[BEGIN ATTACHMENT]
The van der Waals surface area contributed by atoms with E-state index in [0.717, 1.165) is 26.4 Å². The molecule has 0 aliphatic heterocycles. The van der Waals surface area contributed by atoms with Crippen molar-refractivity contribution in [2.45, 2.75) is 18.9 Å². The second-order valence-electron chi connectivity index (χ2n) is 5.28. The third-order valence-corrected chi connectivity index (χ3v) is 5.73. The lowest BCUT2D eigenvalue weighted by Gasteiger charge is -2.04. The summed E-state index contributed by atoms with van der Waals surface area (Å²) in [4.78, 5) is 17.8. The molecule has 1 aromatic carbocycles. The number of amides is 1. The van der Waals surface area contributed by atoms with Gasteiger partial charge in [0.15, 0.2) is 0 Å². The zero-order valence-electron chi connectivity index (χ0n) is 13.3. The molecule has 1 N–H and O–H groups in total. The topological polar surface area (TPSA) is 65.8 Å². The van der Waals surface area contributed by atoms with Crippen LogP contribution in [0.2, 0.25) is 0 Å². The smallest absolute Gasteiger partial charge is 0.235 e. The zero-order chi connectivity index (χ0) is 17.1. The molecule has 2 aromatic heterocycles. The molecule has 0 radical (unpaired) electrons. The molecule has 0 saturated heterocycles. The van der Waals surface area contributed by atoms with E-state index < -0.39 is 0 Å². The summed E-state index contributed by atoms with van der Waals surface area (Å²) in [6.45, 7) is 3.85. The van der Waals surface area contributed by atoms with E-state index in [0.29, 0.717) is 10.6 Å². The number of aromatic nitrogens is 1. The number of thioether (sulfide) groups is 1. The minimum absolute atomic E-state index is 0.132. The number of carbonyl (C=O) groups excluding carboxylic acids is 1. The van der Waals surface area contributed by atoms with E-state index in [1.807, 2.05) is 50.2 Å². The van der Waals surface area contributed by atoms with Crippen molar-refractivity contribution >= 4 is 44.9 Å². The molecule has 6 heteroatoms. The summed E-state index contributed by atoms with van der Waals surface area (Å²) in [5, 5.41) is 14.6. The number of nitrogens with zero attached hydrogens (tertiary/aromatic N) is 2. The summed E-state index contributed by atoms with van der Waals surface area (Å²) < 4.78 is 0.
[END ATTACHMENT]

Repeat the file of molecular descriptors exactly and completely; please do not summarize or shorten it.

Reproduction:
The van der Waals surface area contributed by atoms with E-state index in [0.717, 1.165) is 26.4 Å². The molecule has 0 aliphatic heterocycles. The van der Waals surface area contributed by atoms with Crippen molar-refractivity contribution in [2.45, 2.75) is 18.9 Å². The second-order valence-electron chi connectivity index (χ2n) is 5.28. The third-order valence-corrected chi connectivity index (χ3v) is 5.73. The lowest BCUT2D eigenvalue weighted by Gasteiger charge is -2.04. The summed E-state index contributed by atoms with van der Waals surface area (Å²) in [4.78, 5) is 17.8. The molecule has 1 aromatic carbocycles. The number of amides is 1. The van der Waals surface area contributed by atoms with Gasteiger partial charge in [0.15, 0.2) is 0 Å². The zero-order valence-electron chi connectivity index (χ0n) is 13.3. The molecule has 1 N–H and O–H groups in total. The topological polar surface area (TPSA) is 65.8 Å². The van der Waals surface area contributed by atoms with Crippen LogP contribution in [0.2, 0.25) is 0 Å². The smallest absolute Gasteiger partial charge is 0.235 e. The zero-order chi connectivity index (χ0) is 17.1. The molecule has 2 aromatic heterocycles. The molecule has 0 radical (unpaired) electrons. The molecule has 0 saturated heterocycles. The van der Waals surface area contributed by atoms with E-state index < -0.39 is 0 Å². The summed E-state index contributed by atoms with van der Waals surface area (Å²) in [6.45, 7) is 3.85. The van der Waals surface area contributed by atoms with E-state index in [0.29, 0.717) is 10.6 Å². The number of aromatic nitrogens is 1. The number of thioether (sulfide) groups is 1. The minimum absolute atomic E-state index is 0.132. The number of carbonyl (C=O) groups excluding carboxylic acids is 1. The van der Waals surface area contributed by atoms with E-state index in [1.807, 2.05) is 50.2 Å². The van der Waals surface area contributed by atoms with Crippen molar-refractivity contribution >= 4 is 44.9 Å². The molecule has 6 heteroatoms. The summed E-state index contributed by atoms with van der Waals surface area (Å²) in [5, 5.41) is 14.6. The number of nitrogens with zero attached hydrogens (tertiary/aromatic N) is 2. The summed E-state index contributed by atoms with van der Waals surface area (Å²) < 4.78 is 0.